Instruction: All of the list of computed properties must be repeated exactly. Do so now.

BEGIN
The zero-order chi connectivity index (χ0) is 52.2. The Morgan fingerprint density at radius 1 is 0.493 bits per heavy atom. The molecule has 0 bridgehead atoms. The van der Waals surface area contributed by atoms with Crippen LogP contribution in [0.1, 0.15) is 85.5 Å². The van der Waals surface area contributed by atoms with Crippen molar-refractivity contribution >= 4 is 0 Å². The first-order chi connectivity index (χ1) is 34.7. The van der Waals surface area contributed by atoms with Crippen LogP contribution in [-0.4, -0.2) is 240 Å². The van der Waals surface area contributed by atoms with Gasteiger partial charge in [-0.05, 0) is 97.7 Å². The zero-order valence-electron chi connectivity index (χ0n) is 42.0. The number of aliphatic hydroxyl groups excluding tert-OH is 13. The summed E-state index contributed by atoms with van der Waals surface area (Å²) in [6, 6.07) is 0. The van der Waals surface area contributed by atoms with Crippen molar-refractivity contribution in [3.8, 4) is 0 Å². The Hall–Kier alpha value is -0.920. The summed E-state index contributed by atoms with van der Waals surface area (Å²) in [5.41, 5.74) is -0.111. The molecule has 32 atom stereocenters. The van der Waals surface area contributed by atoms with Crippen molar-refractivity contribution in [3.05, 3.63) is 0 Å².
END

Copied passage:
The zero-order chi connectivity index (χ0) is 52.2. The Morgan fingerprint density at radius 1 is 0.493 bits per heavy atom. The molecule has 0 bridgehead atoms. The van der Waals surface area contributed by atoms with Crippen LogP contribution in [0.1, 0.15) is 85.5 Å². The van der Waals surface area contributed by atoms with Crippen molar-refractivity contribution >= 4 is 0 Å². The first-order chi connectivity index (χ1) is 34.7. The van der Waals surface area contributed by atoms with Crippen LogP contribution in [-0.4, -0.2) is 240 Å². The van der Waals surface area contributed by atoms with Gasteiger partial charge in [-0.05, 0) is 97.7 Å². The zero-order valence-electron chi connectivity index (χ0n) is 42.0. The number of aliphatic hydroxyl groups excluding tert-OH is 13. The summed E-state index contributed by atoms with van der Waals surface area (Å²) in [6, 6.07) is 0. The van der Waals surface area contributed by atoms with Crippen molar-refractivity contribution in [3.8, 4) is 0 Å². The Hall–Kier alpha value is -0.920. The summed E-state index contributed by atoms with van der Waals surface area (Å²) in [5.41, 5.74) is -0.111. The molecule has 32 atom stereocenters. The van der Waals surface area contributed by atoms with Crippen molar-refractivity contribution in [3.05, 3.63) is 0 Å².